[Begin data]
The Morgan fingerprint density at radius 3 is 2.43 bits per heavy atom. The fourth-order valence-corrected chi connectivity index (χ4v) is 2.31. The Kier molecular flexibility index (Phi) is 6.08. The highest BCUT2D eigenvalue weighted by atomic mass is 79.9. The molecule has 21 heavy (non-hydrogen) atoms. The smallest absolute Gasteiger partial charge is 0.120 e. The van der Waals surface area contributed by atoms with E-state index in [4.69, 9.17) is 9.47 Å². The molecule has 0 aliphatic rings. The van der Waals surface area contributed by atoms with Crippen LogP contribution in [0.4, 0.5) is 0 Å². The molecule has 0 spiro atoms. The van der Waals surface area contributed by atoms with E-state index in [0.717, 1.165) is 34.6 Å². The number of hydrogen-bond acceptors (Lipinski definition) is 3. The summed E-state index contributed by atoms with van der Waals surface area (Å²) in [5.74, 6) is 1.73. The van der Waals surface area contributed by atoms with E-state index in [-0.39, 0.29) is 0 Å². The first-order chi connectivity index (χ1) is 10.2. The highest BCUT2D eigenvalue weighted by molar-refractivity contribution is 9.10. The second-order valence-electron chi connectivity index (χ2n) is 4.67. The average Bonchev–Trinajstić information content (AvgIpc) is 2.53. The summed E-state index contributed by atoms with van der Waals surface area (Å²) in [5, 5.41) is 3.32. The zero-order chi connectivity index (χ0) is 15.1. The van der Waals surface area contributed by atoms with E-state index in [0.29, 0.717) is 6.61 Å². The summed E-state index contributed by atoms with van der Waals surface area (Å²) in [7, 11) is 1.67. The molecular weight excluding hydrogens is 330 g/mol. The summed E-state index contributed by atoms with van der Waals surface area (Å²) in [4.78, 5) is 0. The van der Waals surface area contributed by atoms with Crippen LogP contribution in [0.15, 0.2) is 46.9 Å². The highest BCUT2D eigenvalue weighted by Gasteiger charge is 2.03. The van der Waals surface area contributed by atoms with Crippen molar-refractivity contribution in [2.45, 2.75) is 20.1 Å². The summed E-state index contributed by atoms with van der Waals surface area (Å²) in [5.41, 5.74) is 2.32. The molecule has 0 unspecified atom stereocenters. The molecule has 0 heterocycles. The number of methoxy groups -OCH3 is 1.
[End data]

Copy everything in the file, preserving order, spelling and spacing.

The Morgan fingerprint density at radius 3 is 2.43 bits per heavy atom. The fourth-order valence-corrected chi connectivity index (χ4v) is 2.31. The Kier molecular flexibility index (Phi) is 6.08. The highest BCUT2D eigenvalue weighted by atomic mass is 79.9. The molecule has 21 heavy (non-hydrogen) atoms. The smallest absolute Gasteiger partial charge is 0.120 e. The van der Waals surface area contributed by atoms with E-state index in [4.69, 9.17) is 9.47 Å². The molecule has 0 aliphatic rings. The van der Waals surface area contributed by atoms with Crippen LogP contribution in [0.4, 0.5) is 0 Å². The molecule has 0 spiro atoms. The van der Waals surface area contributed by atoms with E-state index in [0.717, 1.165) is 34.6 Å². The number of hydrogen-bond acceptors (Lipinski definition) is 3. The summed E-state index contributed by atoms with van der Waals surface area (Å²) in [5.74, 6) is 1.73. The van der Waals surface area contributed by atoms with E-state index in [-0.39, 0.29) is 0 Å². The first-order chi connectivity index (χ1) is 10.2. The highest BCUT2D eigenvalue weighted by molar-refractivity contribution is 9.10. The second-order valence-electron chi connectivity index (χ2n) is 4.67. The average Bonchev–Trinajstić information content (AvgIpc) is 2.53. The summed E-state index contributed by atoms with van der Waals surface area (Å²) in [5, 5.41) is 3.32. The zero-order chi connectivity index (χ0) is 15.1. The van der Waals surface area contributed by atoms with E-state index in [0.29, 0.717) is 6.61 Å². The summed E-state index contributed by atoms with van der Waals surface area (Å²) in [7, 11) is 1.67. The molecular weight excluding hydrogens is 330 g/mol. The summed E-state index contributed by atoms with van der Waals surface area (Å²) in [4.78, 5) is 0. The van der Waals surface area contributed by atoms with Crippen LogP contribution in [0.15, 0.2) is 46.9 Å². The highest BCUT2D eigenvalue weighted by Gasteiger charge is 2.03. The van der Waals surface area contributed by atoms with Crippen molar-refractivity contribution in [2.45, 2.75) is 20.1 Å². The summed E-state index contributed by atoms with van der Waals surface area (Å²) in [5.41, 5.74) is 2.32. The molecule has 0 unspecified atom stereocenters. The molecule has 0 heterocycles. The number of methoxy groups -OCH3 is 1.